17 February 2020
In a first for Exeter, the Greens and Liberal Democrats have agreed to work cooperatively in this May's city council elections in a bid to make the Progressive Group the official opposition on Exeter City Council. The two parties have worked together over the last year in the council under the progressive banner, together with independent councillor Jemima Moore.
The agreement will mean in each Exeter ward up for election in May a Green or Lib Dem candidate will stand, but not both. Greens and Lib Dems agree cooperative arrangement in bid to make Progressive Group official opposition. The two parties are strong advocates of electoral reform and say that under the current system of first-past-the-post, only cooperation can end the 'Labour one party state' and ensure both parties win enough seats to ensure the range of views in our community are fairly represented on the council.
Last May Labour won nine of the fourteen seats up for election but received just over a third of the vote in the city while parties and individuals within the Progressive Group received only three seats based on slightly under a third of the vote .
The progressive group point to their successes in challenging Labour and bringing about positive changes in Exeter, including saving the Clifton Hill green space, uncovering the Community Infrastructure Levy injustice and challenging excessive luxury student accommodation developments.
The Leader of the Progressive Group, Kevin Mitchell, who is a Liberal Democrat councillor in Duryard and St James, said:
“The Lib Dems and Greens have a proven record of working very closely within the Council and our actions since the formation of the Progressive Group have proved we are the effective opposition to Labour. However, we want to achieve far more for our City and with an increased presence we will be able to do so. We recognise our current broken electoral system has favoured Labour locally so only by working together electorally will we be able to enable the council to better represent the city and its residents.”
Green Party councillor, Diana Moore, who achieved the largest majority of any councillor elected in last year’s local elections, said:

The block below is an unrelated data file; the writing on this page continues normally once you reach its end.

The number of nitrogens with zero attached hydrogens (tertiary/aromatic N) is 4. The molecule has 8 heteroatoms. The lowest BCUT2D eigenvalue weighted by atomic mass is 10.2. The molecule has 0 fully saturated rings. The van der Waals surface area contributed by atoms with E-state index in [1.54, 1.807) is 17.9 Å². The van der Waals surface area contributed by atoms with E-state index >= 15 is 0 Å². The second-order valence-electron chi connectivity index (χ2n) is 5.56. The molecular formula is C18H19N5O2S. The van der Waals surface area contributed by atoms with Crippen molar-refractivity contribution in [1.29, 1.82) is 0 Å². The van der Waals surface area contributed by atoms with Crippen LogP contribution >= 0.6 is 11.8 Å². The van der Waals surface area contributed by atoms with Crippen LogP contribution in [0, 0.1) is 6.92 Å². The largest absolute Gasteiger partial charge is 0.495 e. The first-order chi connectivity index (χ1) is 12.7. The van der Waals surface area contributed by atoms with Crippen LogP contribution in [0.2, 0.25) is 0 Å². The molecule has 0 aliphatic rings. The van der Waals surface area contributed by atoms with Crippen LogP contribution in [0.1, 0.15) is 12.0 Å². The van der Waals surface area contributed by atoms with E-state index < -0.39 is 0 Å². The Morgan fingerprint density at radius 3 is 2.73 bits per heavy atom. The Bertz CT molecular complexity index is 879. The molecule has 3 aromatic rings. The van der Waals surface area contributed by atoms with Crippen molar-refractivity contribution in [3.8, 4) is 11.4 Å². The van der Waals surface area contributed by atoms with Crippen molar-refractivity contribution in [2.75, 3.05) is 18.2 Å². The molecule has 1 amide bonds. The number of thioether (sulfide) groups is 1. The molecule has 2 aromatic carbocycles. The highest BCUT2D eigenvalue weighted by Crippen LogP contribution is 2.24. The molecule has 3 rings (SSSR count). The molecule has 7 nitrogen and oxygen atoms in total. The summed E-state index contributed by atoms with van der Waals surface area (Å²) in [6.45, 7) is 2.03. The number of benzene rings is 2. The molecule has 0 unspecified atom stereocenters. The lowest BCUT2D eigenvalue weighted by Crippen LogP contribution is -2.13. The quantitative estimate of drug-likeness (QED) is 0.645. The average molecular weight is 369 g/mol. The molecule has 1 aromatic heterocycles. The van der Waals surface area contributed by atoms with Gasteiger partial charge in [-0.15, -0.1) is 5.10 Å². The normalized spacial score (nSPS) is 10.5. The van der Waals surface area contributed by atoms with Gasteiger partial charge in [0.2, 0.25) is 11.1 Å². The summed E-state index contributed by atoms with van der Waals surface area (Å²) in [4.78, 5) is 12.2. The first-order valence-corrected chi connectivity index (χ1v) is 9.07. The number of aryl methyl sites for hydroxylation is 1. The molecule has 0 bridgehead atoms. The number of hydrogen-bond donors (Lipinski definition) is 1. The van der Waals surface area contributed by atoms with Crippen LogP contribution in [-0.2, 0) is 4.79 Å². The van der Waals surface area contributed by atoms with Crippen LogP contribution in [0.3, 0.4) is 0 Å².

“We know people are tired of politics as usual. The residents of Exeter deserve an effective opposition to hold Labour to account and bring forward positive solutions to the many challenges the city faces. The Tories have demonstrated they aren’t up to that task, but both the Greens and Lib Dems are ready and willing to take up the baton. We know both parties can win in Exeter and by cooperating in this way for this election we will improve our chances of returning more councillors to challenge Labour’s one-party state and show how politicians from different parties and none can be committed to cooperation.”
Independent Councillor Jemima Moore, for whom the Lib Dems and Greens stood aside in 2019, said:
“I stood as an independent last year because I wanted to make a difference to my community and since being elected I have seen first-hand the benefit of working cross-party for the sake of Exeter. Being part of the Progressive Group with the Lib Dems and Greens has played a key role in saving the green space at Clifton Hill and I am delighted that the two parties are putting party politics to one side and are working together for our City. Their agreement has my full support and I look forward to joining them on the campaign trail.”
The Lib Dems will stand in the following seats: Duryard & St James, Newtown & St Leonards, Pennsylvania, Pinhoe, St Loyes, St Thomas and Topsham
The Green Party will stand in the following seats: Alphington, Exwick, Heavitree, Mincinglake & Whipton, Priory and St David’s
Note  In the 2019 Exeter local elections, the Labour Party received 37% of the vote, Progressive Group parties 31% and the Conservatives 27% and others 5%.
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